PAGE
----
The recent sad passing of James Last put us in mind of a favourite story told some 30 years ago by Jim Lea, bassist and songwriter with British chart regulars of the 1970s and ‘80s, Slade.
In an interview for the syndicated international weekly radio series Rock Over London in 1985, Lea was talking about Slade’s extraordinary run of UK hits, during which they amassed 12 consecutive top five singles, six of them No. 1s.
To set up the story, let’s remind ourselves of the fifth of those chart-toppers, from 1973:
During the conversation, Lea also touched jokingly on his less than harmonious relationship with his father-in-law, even after Slade became famous. “He thought we were rubbish, and he never liked me,” he laughed.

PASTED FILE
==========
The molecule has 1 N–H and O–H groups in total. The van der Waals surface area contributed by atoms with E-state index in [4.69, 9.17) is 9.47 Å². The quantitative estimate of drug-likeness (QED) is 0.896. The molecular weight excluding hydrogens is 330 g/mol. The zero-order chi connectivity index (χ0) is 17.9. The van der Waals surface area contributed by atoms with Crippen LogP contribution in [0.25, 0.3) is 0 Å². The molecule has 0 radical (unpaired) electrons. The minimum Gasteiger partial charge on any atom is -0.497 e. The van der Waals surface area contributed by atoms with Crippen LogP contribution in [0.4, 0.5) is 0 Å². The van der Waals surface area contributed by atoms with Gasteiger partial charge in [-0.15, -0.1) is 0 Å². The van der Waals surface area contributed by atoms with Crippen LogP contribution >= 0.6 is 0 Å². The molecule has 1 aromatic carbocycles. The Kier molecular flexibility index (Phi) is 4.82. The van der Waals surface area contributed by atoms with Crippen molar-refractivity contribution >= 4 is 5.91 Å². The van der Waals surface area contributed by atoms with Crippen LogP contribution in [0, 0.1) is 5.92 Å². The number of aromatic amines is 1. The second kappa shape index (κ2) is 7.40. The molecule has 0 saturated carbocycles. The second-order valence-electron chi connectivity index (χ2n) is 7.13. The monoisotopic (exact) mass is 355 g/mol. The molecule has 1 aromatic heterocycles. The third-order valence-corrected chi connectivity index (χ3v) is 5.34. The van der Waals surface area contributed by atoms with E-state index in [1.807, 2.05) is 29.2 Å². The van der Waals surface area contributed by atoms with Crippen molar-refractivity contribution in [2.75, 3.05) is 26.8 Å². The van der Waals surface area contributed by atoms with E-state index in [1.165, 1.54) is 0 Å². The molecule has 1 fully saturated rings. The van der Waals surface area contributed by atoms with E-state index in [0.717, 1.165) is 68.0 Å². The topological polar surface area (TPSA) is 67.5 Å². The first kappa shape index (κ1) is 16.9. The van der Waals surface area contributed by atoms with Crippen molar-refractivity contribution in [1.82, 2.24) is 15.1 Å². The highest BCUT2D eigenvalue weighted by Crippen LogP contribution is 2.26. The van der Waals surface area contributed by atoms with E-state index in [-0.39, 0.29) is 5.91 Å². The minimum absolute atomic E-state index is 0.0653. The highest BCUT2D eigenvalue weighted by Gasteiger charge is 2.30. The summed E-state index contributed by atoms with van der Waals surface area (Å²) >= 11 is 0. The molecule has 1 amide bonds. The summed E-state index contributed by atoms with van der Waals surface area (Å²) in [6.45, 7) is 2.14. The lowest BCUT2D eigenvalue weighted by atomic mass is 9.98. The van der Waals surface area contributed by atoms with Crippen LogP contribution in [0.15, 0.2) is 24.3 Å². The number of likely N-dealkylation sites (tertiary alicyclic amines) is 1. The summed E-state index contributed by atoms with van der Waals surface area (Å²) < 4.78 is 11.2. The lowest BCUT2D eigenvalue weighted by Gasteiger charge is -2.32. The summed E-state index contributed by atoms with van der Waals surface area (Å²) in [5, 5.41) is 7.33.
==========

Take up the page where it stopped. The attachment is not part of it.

“I’ve been going out with his daughter, and married to subsequently, over a period of 20 years — well, since I joined the group — and he still hasn’t got a lot to say to me. He still thinks his daughter married incorrectly. ’Get a proper job! Perhaps now you’ve got in the charts, you’ll go out and get yourself a real job.’
“So anyway, we were sitting there watching TV one night, and James Last had his special on TV. [My father-in-law] was sitting there tapping his foot and he said ‘Now, Jim, this is real music.’ I thought ‘I know this…’
“It was an instrumental, there was no one singing. And I said ‘I wrote this!! It’s my tune!’ And it was ‘Skweeze Me Pleeze Me.’ He was so embarrassed, he didn’t know where to put himself.”
Check out the James Last version, from his ‘Non Stop Party 1974’ album, around 15’00” here: